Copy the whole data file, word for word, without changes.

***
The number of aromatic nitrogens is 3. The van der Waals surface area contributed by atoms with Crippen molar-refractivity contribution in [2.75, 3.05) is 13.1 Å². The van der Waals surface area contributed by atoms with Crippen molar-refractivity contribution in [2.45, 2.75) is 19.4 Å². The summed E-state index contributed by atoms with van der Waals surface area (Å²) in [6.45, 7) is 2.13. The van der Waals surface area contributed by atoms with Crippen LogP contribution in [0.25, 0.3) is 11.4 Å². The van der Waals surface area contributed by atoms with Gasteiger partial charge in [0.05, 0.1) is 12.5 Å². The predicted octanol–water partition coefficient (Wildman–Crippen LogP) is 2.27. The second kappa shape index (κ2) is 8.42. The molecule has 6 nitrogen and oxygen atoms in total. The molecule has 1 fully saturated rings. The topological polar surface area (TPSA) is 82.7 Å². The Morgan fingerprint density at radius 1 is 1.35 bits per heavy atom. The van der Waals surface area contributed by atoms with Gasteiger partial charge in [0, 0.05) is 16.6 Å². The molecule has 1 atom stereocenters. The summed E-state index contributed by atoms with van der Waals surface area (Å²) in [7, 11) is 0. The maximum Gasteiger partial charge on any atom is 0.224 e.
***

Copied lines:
The number of aromatic nitrogens is 3. The van der Waals surface area contributed by atoms with Crippen molar-refractivity contribution in [2.75, 3.05) is 13.1 Å². The van der Waals surface area contributed by atoms with Crippen molar-refractivity contribution in [2.45, 2.75) is 19.4 Å². The summed E-state index contributed by atoms with van der Waals surface area (Å²) in [6.45, 7) is 2.13. The van der Waals surface area contributed by atoms with Crippen LogP contribution in [0.25, 0.3) is 11.4 Å². The van der Waals surface area contributed by atoms with Gasteiger partial charge in [0.05, 0.1) is 12.5 Å². The predicted octanol–water partition coefficient (Wildman–Crippen LogP) is 2.27. The second kappa shape index (κ2) is 8.42. The molecule has 6 nitrogen and oxygen atoms in total. The molecule has 1 fully saturated rings. The topological polar surface area (TPSA) is 82.7 Å². The Morgan fingerprint density at radius 1 is 1.35 bits per heavy atom. The van der Waals surface area contributed by atoms with Gasteiger partial charge in [0, 0.05) is 16.6 Å². The molecule has 1 atom stereocenters. The summed E-state index contributed by atoms with van der Waals surface area (Å²) in [7, 11) is 0. The maximum Gasteiger partial charge on any atom is 0.224 e.